- - Monday, December 17, 2018

ANALYSIS/OPINION:

As an engineer, I have always been fascinated with the mechanics of how things operate. If one component of a process malfunctions, it can break down an entire system. Our brain and body work much the same.

Over the past few years, I have learned how generational trauma fundamentally alters brain processes and development. Trauma is the adverse response that individuals — especially young people — suffer when subjected to events like parental divorce, incarceration or death; violence at home or in their neighborhood; or living with individuals experiencing economic hardship, mental illness or substance abuse. Science has shown that neurological trauma can trigger a host of hormonal reactions. Left untreated, this can cause significant health problems. Knowing this has motivated me to be part of the solution.

The idea that Milwaukee, Wisconsin, needed a collaborative effort to address trauma became apparent to me in late 2017. At a community forum hosted by Marquette University, a panel of experts spoke about how the root cause of the most pressing challenges facing Milwaukee — health disparities, violence, poverty — was generational trauma. Unfortunately, efforts to address these issues were siloed and disconnected.

Following the forum, my wife, Amy — president of a local mental health nonprofit — and I invited everyone at the forum to discuss ways that we could address generational trauma in Milwaukee. That evolved into regular meetings to share ideas and coordinate strategies related to trauma-informed care and healing. This collective effort is known as Scaling Wellness in Milwaukee (SWIM), and now includes more than 600 individuals from more than 140 organizations. Even though SWIM is less than a year old, there are several things we have learned that could help other cities struggling with some of the same issues.

Addressing social determinants of health

First and foremost, we must address social determinants of health. If people are homeless, chronically hungry or do not have access to quality education, nothing else matters. We need to focus first on disparity and equity before people can begin to look at healing.

Increasing awareness about trauma’s impacts

Most individuals do not realize how trauma can impact both their own and their children’s health now and in future generations. SWIM has helped shine a spotlight on trauma in Milwaukee. Awareness is the first step to creating lasting change.

Building resiliency, starting with education

Many expecting and current parents were mistreated as children themselves and may lack secure attachments with their parents. Amy recently trained to be a Circle of Security Parenting facilitator. COS-P brings parents together to learn about attachment parenting. It also builds reflective capacity. The most resilient people are those who have experienced adversity but also are reflective. Approaches such as COS-P can open the door for people to explore a new perspective on trauma.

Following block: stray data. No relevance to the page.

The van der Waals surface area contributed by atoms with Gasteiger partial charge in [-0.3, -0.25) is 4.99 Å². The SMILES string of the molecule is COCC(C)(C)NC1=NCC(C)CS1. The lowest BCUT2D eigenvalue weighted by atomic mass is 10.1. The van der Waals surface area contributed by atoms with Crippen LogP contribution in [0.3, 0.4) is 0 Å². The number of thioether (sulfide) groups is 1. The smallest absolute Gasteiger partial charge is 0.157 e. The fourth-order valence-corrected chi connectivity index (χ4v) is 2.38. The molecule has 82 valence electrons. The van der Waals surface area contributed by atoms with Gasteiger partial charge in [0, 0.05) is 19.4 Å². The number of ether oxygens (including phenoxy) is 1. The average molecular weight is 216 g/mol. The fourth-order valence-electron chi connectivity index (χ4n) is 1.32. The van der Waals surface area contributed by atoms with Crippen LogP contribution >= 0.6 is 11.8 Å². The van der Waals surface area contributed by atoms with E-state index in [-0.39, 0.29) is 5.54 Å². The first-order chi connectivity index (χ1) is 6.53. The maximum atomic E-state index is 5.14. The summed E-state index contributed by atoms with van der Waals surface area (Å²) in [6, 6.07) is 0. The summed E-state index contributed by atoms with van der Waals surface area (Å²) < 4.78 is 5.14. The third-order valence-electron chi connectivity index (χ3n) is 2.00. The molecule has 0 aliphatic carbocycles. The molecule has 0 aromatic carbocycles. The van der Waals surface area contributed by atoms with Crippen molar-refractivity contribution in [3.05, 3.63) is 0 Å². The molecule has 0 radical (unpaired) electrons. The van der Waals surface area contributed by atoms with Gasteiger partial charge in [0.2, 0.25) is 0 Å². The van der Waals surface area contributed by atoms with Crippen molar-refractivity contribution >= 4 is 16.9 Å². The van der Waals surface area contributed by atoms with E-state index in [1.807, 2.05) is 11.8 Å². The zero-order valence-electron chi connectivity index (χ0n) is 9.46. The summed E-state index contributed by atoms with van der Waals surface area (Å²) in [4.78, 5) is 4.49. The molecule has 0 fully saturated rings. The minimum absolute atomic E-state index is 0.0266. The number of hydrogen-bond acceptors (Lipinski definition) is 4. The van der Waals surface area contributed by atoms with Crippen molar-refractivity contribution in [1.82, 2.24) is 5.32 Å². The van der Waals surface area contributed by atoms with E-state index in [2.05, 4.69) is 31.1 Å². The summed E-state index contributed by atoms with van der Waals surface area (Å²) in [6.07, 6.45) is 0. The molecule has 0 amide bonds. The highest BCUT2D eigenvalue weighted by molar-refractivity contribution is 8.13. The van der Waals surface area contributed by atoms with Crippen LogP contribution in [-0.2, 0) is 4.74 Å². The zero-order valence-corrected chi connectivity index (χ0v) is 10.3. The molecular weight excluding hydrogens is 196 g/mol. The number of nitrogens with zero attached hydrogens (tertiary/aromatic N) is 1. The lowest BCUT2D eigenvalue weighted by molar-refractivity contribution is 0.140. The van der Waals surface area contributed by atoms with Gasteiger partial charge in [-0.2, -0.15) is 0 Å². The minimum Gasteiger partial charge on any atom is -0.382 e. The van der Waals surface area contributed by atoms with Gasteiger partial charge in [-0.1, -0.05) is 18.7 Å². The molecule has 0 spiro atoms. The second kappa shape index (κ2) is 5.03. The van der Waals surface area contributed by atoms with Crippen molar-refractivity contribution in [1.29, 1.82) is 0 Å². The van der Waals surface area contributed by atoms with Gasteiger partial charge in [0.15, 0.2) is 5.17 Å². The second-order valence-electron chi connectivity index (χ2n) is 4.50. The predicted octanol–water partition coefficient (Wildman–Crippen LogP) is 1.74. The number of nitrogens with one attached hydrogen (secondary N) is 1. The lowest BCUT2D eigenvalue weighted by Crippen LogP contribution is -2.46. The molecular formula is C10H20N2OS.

Partnering to create change in policy

Many organizations are interested in creating a collective partnership to lobby for policy changes related to trauma and mental health. This is necessary to increase access to resources for all.

Getting creative to increase access to health care

SWIM’s latest project is a mobile healing clinic that we hope will be funded in part by Ronald McDonald House Charities. This mobile primary care clinic will have resources to care for the whole person in areas of the city that do not have access.

Bringing people together

In fall 2018, SWIM worked with SaintA, a human services agency in Milwaukee, to organize a conference that featured some of the top trauma researchers and practitioners from across the country. More than 1,200 professionals participated in two days of keynote speeches and breakout sessions, sparking conversations that would never have occurred otherwise.

Trauma happens in all ZIP codes, but there are large disparities in access to resources. Amy and I do this work because we experienced adversity as children but we had access to resources that could help. It is our duty as leaders of a Catholic, Jesuit university to serve others and promote healing for all people. I am hopeful that other cities around the country will increase their conversations on the impacts of trauma and how systems can be changed to promote healing and growth.

• Michael R. Lovell is the 24th president of Marquette University and the university’s first lay president.


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